Since the mid-March shutdown, the owners have had to contend with employee layoffs, confusing guidance from government officials and concern for their regular customers’ health. That’s all while business dropped as much as 90% without any change to the restaurant’s overhead costs.
“We were sick to our stomachs,” Ortman said. “It’s very frustrating. We are trying to run a business.”
Friday’s yellow-phase reopening allowed restaurant servers to tend to diners at outside seating areas, where only takeout food services were allowed before.
Hinkle’s outdoor tables — purchased specially for Friday — were filling up well before noon. Regular customers filled a few.
“I’m so happy to see they are doing well,” Ortman said.
Among the diners, Carolyn Myers and Dorothy Dixon sat, reading over menus while waiting for a server.
“It seems so weird sitting here like this,” Myers said.
Myers, whose been isolated due to the pandemic, said she learned about the restaurant opening from Dixon, but at first, she didn’t believe her.
“I said, ‘No they’re actually setting up outside,’” Dixon said. “It’s great.”
Across Locust Street, Laurie Myers-Newman had setup outside, too. She’s the owner of Café 301, which shut down altogether for three weeks during the pandemic, offering takeout at other times.
The loss of revenue was scary, she said, pausing occasionally to tend to a customer as she spoke. Myers-Newman said she expects business to pick up in the coming days and into summer.
“Everyone is excited to start coming into these places again,” she said, later pointing out that she was smiling behind her mask.
— Sean Sauro | Staff Writer
Manheim Township — ‘Take a chance’
The Fruitville Pike shopping center was bustling, as Michaels, Dick’s Sporting Goods and Fine Wine & Good Spirits reopened their doors Friday, joining Target (which has remained open as a life-sustaining business due to its grocery offerings) and Whole Foods (which also remained open).
As at Park City, more retailers will follow suit in the near future. Finch Jewelers, Yealy Eye Care and Norman’s Hallmark are set to open today, said Kevin Lahn, executive vice president of Waters Retail Group, which manages the property.
PJ Whelihan’s, Harvest Seasonal Grill and PF Chang’s will open for outside dining next weekend, he said.
Again, customers were excited to walk into the stores, even when they discovered by accident that they were open.
Brendaliz Bonilla, 23, of Lancaster, had called the Fine Wine & Good Spirits store earlier that morning to place an order for pickup, only to learn the store (as well as all 18 others in the county) had opened.
She was happy to hear it. “It’s a little bit easier to get what I want, instead of trying to describe it over the phone,” Bonilla explained.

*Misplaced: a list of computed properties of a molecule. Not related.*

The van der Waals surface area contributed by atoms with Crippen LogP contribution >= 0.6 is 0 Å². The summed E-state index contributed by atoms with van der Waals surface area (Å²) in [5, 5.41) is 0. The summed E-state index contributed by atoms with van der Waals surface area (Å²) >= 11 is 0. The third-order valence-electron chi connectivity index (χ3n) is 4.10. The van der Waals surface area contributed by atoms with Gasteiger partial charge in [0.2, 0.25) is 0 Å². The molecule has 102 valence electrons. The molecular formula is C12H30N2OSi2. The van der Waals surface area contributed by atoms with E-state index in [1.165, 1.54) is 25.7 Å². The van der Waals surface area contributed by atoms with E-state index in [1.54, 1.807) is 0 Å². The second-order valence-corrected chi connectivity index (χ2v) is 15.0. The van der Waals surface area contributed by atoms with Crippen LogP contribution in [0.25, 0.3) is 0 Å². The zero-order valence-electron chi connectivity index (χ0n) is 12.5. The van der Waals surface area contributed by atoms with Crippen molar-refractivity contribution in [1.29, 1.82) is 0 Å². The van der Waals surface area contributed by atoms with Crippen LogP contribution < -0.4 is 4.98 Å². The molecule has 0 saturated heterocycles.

Kristen Murphy, also 23, of Millersville, was heading to Target when she noticed the cars parked in front of the Fine Wine & Good Spirits store. She too prefers to shop the store in-person.
Similar to Murphy, Stephanie Legenstein was “just out driving around” when she decided “to take a chance” and drive by Michaels to see if it had reopened Friday. She was pleasantly surprised to see that it had.
Being in the market for decorations for a high-school graduation party for her daughter Hailey, Legenstein, 42, of Lancaster, preferred to see the products in person rather than rely on the online depictions and order them for pickup.
Her best find was a cake stand. Not only was it on sale for an astounding 90% off, it was yellow – one of the school colors of Lancaster Catholic High School, where Hailey attended.
— Tim Mekeel | Staff Writer
Lancaster city — ‘Feels a little more lively’
Sheets of Plexiglas hung around the checkout counter Friday afternoon in The Spice & Tea Exchange along West Orange Street in Lancaster city, where masked employees waited for customers for the first time since mid-March.
It’s been three months of losses, said owner Judy Gitomer.
“We lost a lot,” Gitomer said.
Even so, Gitomer said she understood the need to close her store’s doors – a move that allowed her to keep both her employees and customers safe from a potentially deadly respiratory illness.
On Friday, Gitomer said she was excited to be a part of the lawful yellow-phase reopening. (Thirteen Republican federal, state and county elected officials wrote a letter to Wolf on Mother’s Day telling him the county was making the move to yellow on May 15.)
Her employees were happy to be back, too, despite the fact that there wasn’t much customer turnout by noon.
“It seemed like everybody was ready for it,” she said.
There weren’t many customers at Zanzibar on West King Street either, according to owner Steve Puffer. But Puffer expected that. He pointed to lingering fears about COVID-19, as well as ongoing protests downtown, where groups have gathered to call for criminal justice reform after the death of George Floyd, an unarmed black man killed by police in Minneapolis.
Still, Puffer said he was glad his boutique could reopen, albeit with reduced hours.
“It was really tough,” he said, talking about lost profits.
But despite those losses, Puffer said his aim was to remain lawful, following state health officials’ advice and staying closed until they said it was OK to reopen.
The same wasn’t true everywhere in Lancaster, where some businesses, including Details on North King Street, had letters posted on their doors, informing customers that they’d been open since May 19 in defiance of state stay-at-home orders. At Details, “new protocols were in place” to keep customers and staff “healthy,” the sign read.
A few blocks away, Café One Eight on West Orange Street was open to customers, who sat inside, eating and drinking – a practice that isn’t allowed even during the yellow-phase reopening. Café One Eight’s owners could not immediately be reached.